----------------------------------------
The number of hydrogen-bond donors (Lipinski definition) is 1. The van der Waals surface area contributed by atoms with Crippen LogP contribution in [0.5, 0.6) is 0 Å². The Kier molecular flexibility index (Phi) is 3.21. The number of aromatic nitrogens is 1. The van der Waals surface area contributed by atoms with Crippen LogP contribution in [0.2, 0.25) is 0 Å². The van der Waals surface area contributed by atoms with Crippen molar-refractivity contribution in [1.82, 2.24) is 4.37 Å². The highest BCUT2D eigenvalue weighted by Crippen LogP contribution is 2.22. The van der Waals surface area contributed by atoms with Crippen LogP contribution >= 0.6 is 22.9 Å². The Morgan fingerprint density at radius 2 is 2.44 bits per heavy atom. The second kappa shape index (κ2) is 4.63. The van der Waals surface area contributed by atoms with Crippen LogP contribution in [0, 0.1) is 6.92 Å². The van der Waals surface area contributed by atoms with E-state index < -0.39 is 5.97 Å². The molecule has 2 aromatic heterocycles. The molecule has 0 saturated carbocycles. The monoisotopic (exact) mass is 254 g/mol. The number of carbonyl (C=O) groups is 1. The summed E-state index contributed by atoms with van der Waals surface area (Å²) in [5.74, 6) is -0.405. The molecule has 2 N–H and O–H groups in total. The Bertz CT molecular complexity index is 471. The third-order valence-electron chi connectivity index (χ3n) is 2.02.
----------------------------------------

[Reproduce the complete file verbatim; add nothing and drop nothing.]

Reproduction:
The number of hydrogen-bond donors (Lipinski definition) is 1. The van der Waals surface area contributed by atoms with Crippen LogP contribution in [0.5, 0.6) is 0 Å². The Kier molecular flexibility index (Phi) is 3.21. The number of aromatic nitrogens is 1. The van der Waals surface area contributed by atoms with Crippen LogP contribution in [0.2, 0.25) is 0 Å². The van der Waals surface area contributed by atoms with Crippen molar-refractivity contribution in [1.82, 2.24) is 4.37 Å². The highest BCUT2D eigenvalue weighted by Crippen LogP contribution is 2.22. The van der Waals surface area contributed by atoms with Crippen LogP contribution >= 0.6 is 22.9 Å². The Morgan fingerprint density at radius 2 is 2.44 bits per heavy atom. The second kappa shape index (κ2) is 4.63. The van der Waals surface area contributed by atoms with Crippen LogP contribution in [0, 0.1) is 6.92 Å². The van der Waals surface area contributed by atoms with E-state index < -0.39 is 5.97 Å². The molecule has 2 aromatic heterocycles. The molecule has 0 saturated carbocycles. The monoisotopic (exact) mass is 254 g/mol. The number of carbonyl (C=O) groups is 1. The summed E-state index contributed by atoms with van der Waals surface area (Å²) in [5.74, 6) is -0.405. The molecule has 2 N–H and O–H groups in total. The Bertz CT molecular complexity index is 471. The third-order valence-electron chi connectivity index (χ3n) is 2.02.